By: Rev. Becky Brown
The themes of the season of Advent have been swirling around my head the past couple of weeks. I’ve been thinking a lot about waiting. I don’t know anyone who actually enjoys to wait. For most of us, waiting is inconvenient, anxiety-ridden, debilitating, frustrating, and rude if you cause others to wait on you. I can’t stand having to wait on my children to put their socks and shoes on when I’ve been asking them to do so for over 5 minutes. I really don’t like waiting at a stoplight, especially when only a few cars manage to get through the light each cycle. I don’t enjoy waiting for services at a doctors office, waiting on an oil change, waiting an unusually long time for food in a restaurant, or waiting for friends or family to arrive at our home for an event so we can begin the festivities. I don’t like feeling idle, especially when the task list is long and time is already short. While the act of waiting can encompass all the negative feelings in the world, there is also a tremendous opportunity to recognize Holy Ground.
We live fast paced lives. We, the Brown family of 5, live fast paced lives. We are constantly prepping for the next event or engagement, surviving through it, and then we are on to the next thing. Slowing down is difficult because of the responsibilities we have and the activities we choose to commit our children to. Often when we find ourselves coming to a dead halt, when we are forced to wait, we don’t know what to do with ourselves. Our well oiled machine stalls. We don’t have a detailed plan for the wait, especially if it is unexpected. With our 3 young children, the act of unprepared waiting can be excruciating because once thrown off the routine, the natives go bonkers.
I have begun to see the wait as an opportunity rather than a miserable inconvenience. Not always, I’ll be honest, but I try to. The waiting provides an opportunity for creativity, for noticing, for learning, and making connections with people we would have never seen before in our hurriedness. Just this week, I went to get an oil change. I was way overdue, and with the snow coming, I wanted to make sure the van was in good shape. Apparently I wasn’t the only one who had that idea. As soon as I took the first glance into the waiting room, I knew this was going to take a while. I brought my lunch, so I was prepared to endure some of the wait time. The longer I waited, I thought about how many other things I needed to accomplish and how I was wasting time. Yet, I began to think about the Advent wait - the time of preparation - a holy time in our liturgical year. So, I opened myself up to God, and tried to change my perspective on the wait. How can this car repair waiting room reveal God? Am I able to see Holy Ground? I did an amazing thing these days. I put my phone away and looked up. The cell service wasn’t good anyhow, so that helped my choice. I looked at all the people seated there, and began to wonder about their lives and their stories. I began to consider the ways God is moving in their lives and wondered if they knew of the power of the presence of God. I began to pray for them with my eyes open. I caught eyes with a young woman and we began to make small talk about the weather coming and the shortness of our lunch break. Before I knew it, my name was called and my car was ready. The wait was no more, and I experienced a holy time.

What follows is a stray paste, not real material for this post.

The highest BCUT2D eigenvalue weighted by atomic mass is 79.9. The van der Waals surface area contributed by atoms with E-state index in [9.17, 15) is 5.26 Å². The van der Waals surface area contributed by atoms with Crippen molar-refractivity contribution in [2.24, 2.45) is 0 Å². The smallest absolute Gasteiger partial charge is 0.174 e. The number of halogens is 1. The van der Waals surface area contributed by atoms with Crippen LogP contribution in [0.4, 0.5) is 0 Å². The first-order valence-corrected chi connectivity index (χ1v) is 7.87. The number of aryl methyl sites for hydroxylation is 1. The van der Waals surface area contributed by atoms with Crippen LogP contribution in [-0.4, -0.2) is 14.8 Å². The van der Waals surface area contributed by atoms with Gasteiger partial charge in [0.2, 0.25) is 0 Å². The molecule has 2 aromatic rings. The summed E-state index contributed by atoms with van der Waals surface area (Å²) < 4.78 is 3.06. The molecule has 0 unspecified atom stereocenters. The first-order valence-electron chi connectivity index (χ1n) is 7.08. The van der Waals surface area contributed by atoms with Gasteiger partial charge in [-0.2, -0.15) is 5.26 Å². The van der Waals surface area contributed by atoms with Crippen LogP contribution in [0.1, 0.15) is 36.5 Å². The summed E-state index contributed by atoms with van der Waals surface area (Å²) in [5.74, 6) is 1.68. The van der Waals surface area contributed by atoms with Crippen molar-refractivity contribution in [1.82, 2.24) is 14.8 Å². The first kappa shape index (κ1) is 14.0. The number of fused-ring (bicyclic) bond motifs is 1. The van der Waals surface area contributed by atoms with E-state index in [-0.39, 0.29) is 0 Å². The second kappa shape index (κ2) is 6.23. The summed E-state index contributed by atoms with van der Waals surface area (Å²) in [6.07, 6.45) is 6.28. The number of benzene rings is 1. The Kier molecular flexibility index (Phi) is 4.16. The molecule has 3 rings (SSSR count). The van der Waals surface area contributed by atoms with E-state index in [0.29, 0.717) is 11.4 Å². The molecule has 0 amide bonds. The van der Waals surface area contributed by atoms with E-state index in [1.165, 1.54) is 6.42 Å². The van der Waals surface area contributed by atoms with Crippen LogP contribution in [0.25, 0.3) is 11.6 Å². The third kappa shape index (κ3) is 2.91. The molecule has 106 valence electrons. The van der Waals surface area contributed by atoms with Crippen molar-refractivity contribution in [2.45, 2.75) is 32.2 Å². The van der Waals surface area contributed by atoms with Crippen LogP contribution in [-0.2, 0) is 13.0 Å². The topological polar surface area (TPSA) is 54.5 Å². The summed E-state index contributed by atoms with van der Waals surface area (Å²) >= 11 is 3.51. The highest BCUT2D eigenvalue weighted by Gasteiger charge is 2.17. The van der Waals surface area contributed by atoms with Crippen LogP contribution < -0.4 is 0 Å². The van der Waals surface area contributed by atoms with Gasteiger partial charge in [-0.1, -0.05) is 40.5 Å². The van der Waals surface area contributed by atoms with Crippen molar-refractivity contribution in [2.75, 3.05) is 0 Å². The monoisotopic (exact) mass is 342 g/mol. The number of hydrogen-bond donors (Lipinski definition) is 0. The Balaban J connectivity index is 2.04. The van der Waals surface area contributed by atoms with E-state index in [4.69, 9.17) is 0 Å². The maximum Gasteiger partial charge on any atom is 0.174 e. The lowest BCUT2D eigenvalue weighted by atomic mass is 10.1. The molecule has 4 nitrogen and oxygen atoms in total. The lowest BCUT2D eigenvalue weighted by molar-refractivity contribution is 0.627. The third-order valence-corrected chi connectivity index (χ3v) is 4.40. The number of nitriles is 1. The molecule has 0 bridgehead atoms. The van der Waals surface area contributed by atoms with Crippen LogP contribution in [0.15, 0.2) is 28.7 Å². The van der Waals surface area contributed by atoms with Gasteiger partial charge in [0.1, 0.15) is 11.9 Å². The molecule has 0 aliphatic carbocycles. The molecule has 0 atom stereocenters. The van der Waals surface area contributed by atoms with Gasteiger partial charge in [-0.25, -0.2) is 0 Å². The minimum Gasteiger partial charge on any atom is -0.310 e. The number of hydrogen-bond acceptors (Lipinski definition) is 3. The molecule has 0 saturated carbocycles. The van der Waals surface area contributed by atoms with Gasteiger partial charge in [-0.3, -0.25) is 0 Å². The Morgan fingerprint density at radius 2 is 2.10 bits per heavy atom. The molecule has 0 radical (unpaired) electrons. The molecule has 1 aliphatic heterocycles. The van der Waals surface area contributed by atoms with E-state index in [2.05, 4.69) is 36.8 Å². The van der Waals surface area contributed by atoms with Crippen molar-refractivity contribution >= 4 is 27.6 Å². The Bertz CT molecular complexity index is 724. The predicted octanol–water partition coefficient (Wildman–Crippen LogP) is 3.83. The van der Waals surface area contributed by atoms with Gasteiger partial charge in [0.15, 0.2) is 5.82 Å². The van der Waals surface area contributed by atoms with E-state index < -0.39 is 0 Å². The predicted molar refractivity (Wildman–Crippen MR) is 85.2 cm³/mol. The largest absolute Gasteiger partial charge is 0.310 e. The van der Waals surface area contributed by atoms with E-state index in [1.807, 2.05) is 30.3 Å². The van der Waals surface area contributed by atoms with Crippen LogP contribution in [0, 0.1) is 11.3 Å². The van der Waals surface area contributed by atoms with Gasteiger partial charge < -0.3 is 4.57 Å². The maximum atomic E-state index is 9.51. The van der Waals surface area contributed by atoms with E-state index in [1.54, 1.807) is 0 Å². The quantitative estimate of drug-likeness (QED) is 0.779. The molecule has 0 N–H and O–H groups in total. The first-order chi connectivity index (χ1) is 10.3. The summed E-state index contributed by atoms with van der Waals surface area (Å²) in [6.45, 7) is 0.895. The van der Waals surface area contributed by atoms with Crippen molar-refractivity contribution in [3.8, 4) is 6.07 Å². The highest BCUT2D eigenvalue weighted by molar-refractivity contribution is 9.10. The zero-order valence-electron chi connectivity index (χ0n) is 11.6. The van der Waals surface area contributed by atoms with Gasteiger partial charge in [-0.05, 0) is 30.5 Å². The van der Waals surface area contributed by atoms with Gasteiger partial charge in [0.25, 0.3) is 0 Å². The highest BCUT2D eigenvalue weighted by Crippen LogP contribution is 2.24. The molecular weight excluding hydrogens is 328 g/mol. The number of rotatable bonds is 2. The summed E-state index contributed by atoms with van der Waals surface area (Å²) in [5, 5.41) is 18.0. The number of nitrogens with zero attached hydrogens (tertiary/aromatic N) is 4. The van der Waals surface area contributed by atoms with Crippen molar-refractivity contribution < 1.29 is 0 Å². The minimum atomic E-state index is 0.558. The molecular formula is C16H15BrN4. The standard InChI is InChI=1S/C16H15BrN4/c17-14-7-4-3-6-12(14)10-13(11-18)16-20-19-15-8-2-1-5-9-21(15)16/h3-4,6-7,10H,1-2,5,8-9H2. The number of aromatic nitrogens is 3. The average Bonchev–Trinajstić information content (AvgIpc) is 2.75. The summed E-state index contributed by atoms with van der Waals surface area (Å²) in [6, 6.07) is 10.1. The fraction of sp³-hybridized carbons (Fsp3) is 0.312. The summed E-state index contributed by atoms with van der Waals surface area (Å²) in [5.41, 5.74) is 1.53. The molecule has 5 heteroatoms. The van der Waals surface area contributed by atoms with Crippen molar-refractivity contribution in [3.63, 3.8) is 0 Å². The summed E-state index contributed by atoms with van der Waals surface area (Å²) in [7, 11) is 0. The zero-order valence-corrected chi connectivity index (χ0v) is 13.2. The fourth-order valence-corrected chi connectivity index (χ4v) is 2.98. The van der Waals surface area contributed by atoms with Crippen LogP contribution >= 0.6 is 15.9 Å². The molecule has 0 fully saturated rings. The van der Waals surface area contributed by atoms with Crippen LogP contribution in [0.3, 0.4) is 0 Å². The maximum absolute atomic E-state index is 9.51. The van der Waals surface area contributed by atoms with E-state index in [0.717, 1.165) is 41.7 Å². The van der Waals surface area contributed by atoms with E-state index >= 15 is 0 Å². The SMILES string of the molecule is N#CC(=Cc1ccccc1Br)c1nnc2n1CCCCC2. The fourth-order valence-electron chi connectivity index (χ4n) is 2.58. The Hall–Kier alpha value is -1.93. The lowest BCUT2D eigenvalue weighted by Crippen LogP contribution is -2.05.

I wonder if that’s something like what God has in mind for the holy waiting. I wonder if God hopes that we won’t wait idlily or angrily. I wonder if God hopes that we see the opportunity to experience holiness. The wait isn’t nearly as hard when in the presence of God’s grace and peace.